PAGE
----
Thinking About Turnarounds
For homeowners interested in a circular driveway, plan for a minimum width of 12 feet. However, wider is often better to provide plenty of room for vehicles to navigate the turn. Larger vehicles like trucks require extra space to prevent cutting corners over lawn and landscape edges.
As a general rule of thumb, add 2 feet of width for every 10 feet of vehicle length. For example, a 15-foot long truck would need at least a 14-foot wide turnaround. Measure your vehicles, add appropriate extra feet, and use that number when designing the curve. Errors on the narrow side lead to redoing sections over time.
Circular driveways come in shapes like full circles, horseshoe, rounded rectangles, and semi-circles (a half circle). The most common for residences are horseshoe and semi-circular starting from the street entrance to the garage area. Work with the concrete contractor to integrate the shape you prefer while meeting minimum width guidelines.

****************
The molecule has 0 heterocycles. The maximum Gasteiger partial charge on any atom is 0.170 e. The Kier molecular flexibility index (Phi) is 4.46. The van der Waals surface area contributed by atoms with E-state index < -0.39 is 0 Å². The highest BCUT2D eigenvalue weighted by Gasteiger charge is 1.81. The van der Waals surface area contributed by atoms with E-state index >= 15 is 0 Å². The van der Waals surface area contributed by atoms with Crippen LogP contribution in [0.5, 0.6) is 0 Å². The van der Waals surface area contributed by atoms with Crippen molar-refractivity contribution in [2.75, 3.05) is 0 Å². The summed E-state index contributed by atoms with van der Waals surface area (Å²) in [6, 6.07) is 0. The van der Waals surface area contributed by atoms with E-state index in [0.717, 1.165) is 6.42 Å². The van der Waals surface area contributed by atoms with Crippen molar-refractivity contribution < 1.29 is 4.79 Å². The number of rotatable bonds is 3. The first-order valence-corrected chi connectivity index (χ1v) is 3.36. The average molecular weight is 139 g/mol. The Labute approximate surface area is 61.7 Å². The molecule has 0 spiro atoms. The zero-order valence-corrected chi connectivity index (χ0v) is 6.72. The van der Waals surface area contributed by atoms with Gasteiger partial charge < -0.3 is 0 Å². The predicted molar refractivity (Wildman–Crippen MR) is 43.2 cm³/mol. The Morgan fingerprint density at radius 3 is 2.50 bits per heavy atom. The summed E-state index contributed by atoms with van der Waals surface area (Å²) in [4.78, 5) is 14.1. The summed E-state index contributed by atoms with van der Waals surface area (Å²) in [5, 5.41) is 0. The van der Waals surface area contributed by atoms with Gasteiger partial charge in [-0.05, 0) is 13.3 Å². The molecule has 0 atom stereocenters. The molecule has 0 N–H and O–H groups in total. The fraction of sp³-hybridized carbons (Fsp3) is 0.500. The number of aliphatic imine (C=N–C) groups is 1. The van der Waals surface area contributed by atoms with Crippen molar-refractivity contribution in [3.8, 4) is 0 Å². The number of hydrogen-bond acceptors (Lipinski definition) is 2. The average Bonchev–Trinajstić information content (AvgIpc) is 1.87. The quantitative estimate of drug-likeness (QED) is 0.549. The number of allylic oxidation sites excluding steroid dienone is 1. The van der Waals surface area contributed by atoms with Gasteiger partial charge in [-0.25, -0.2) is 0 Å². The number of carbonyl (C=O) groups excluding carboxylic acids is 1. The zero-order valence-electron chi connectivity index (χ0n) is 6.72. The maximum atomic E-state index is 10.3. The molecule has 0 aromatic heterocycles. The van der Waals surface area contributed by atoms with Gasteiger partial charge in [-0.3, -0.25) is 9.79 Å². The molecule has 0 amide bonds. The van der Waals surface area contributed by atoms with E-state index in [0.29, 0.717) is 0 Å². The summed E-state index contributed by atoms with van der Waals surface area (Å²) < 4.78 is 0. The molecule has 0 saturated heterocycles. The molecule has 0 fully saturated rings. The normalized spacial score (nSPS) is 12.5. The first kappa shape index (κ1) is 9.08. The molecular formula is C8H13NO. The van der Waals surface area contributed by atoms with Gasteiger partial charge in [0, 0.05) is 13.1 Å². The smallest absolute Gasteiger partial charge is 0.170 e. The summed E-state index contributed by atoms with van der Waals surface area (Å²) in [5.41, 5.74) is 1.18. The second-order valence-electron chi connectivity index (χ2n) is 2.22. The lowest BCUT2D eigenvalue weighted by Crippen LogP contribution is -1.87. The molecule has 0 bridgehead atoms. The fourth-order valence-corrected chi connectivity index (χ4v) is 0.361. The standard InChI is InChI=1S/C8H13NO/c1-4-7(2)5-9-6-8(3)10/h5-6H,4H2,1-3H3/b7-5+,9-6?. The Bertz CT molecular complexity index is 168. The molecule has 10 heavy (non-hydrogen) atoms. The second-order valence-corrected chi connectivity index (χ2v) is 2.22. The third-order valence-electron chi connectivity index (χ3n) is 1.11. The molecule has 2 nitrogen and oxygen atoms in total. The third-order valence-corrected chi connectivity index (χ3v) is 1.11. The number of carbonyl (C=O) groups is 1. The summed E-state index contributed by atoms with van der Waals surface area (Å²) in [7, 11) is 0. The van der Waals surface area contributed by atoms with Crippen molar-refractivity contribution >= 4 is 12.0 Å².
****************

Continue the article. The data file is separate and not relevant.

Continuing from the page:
In terms of cost, installing a basic 10-foot wide and 20-foot long semi-circular driveway runs $3,500 on average. Larger projects can reach $10,000+ for extensive grading, landscaping, lighting, and special coatings. As size and complexity grows, so does the price tag. Keep your unique needs and budget in mind when finalizing circular driveway plans.
Other Width Guidelines
If your driveway will have borders like walls, fences, or heavy landscaping on the sides, adding an extra foot or two of width helps prevent damage from opening doors. Without enough clearance, car doors ding and scratch easily on structures built too close to the edges. Consider the car door arc and add a 1-2 foot buffer zone.
As mentioned before, Des Moines limits residential driveway openings to 24 feet maximum. Ensure your initial width across at the street meets codes before pouring. The driveway can still flare out further back if needed.